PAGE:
EGU General Assembly 2021
© Author(s) 2021. This work is distributed under
the Creative Commons Attribution 4.0 License.

Post-depositional processes visible in the integration of EGRIP high-resolution water isotope record and visual stratigraphy

Valerie Morris1, Julien Westhoff2, Bruce Vaughn1, Ilka Weikusat3,4, Tyler Jones1, Bradley Markle1, Abigail Hughes1, William Skorski1, Chloe Brashear1, Vasileios Gkinis2, Bo Vinther2, and James White1
Valerie Morris et al.
  • 1Institute of Arctic and Alpine Research, University of Colorado, Boulder, USA
  • 2Niels Bohr Institute, University of Copenhagen, Copenhagen Ø, Denmark
  • 3Alfred-Wegener-Institut, Helmholtz Zentrum fuer Polar- und Meeresforschung, Bremerhaven, Germany
  • 4Eberhard Karls University, Tuebingen, Germany

With recent advances in analytical techniques, water stable isotope ratios can be measured in astounding detail in ice core records (~mm scale or equivalent to subannual resolution). While this has enabled the study of past climates across a vast range of timescales, the full set of processes driving the highest frequency variability in these water isotope records remains poorly understood. In the EastGRIP ice core, we observe a strong relationship between high-frequency water isotope anomalies (sharp transitions on the scale of cms) and variability in the visual stratigraphy of the ice. The water isotope timeseries reveals these anomalies that would otherwise be missed using traditional lower resolution discrete sampling methods (5-50 cm scale).  A comparison with the dark-field imaging of stratigraphic layers (high-resolution line-scanning system; 50µm/pix) from the EGRIP ice core indicates a correlation between bubble-free ice layers and the sharp transitions observed in the isotope record.  Prior to this comparison, such anomalies in high-resolution isotope records were often dismissed as analytical artifacts. The striking correspondence to the bubble-free ice layers, which is a parameter measured independently from the isotopes, suggests the isotope variability is real. We are investigating a range of depositional and post-depositional processes that may may be able to explain the origin of this variability and its relationship to the physical properties of the ice. This study has implications for frequency analysis of the isotope data, and the related analysis of isotope diffusion and its effects on the recorded climate signal. Understanding these anomalies opens new doors to the interpretation of climate signals in ice cores.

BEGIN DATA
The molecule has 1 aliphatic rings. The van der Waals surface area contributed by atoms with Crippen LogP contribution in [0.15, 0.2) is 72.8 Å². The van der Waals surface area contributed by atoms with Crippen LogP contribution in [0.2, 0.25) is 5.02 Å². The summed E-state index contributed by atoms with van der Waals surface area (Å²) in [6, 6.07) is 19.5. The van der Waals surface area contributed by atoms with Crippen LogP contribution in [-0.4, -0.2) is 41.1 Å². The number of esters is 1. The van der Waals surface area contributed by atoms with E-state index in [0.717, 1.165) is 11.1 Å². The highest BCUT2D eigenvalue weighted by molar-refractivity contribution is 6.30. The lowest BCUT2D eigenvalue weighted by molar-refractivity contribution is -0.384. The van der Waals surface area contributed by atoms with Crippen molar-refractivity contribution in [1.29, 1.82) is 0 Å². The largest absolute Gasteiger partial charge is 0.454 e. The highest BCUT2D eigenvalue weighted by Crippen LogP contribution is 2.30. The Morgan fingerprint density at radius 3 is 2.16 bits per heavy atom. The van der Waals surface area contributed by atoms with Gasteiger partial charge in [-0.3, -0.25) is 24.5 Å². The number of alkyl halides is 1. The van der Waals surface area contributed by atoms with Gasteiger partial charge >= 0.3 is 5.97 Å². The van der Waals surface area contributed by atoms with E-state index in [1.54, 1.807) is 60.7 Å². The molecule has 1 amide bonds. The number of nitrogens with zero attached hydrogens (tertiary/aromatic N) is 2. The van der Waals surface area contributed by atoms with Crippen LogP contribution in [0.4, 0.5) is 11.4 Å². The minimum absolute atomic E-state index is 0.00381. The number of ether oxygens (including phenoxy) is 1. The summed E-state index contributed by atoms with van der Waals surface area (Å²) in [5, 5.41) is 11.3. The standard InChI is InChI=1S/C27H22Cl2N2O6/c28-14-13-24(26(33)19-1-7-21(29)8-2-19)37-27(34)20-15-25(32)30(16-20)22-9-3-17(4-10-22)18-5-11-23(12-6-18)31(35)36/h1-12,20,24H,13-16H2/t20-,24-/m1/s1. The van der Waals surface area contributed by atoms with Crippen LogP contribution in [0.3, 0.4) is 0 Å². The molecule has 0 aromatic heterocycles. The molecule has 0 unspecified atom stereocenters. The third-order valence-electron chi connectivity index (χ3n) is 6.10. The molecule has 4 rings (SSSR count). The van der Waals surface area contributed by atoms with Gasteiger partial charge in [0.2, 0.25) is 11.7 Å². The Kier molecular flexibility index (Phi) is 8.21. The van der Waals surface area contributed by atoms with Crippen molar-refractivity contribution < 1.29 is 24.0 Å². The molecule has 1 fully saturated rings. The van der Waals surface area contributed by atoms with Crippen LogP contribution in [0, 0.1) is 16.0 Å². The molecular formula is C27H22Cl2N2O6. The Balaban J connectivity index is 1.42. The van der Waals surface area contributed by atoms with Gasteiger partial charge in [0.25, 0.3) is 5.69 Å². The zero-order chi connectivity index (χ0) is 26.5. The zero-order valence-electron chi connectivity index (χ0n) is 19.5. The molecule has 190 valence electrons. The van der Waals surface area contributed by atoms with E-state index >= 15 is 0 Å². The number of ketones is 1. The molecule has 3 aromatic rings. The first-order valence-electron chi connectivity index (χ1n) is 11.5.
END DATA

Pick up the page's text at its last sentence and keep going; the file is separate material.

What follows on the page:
How to cite: Morris, V., Westhoff, J., Vaughn, B., Weikusat, I., Jones, T., Markle, B., Hughes, A., Skorski, W., Brashear, C., Gkinis, V., Vinther, B., and White, J.: Post-depositional processes visible in the integration of EGRIP high-resolution water isotope record and visual stratigraphy, EGU General Assembly 2021, online, 19–30 Apr 2021, EGU21-14131,, 2021.


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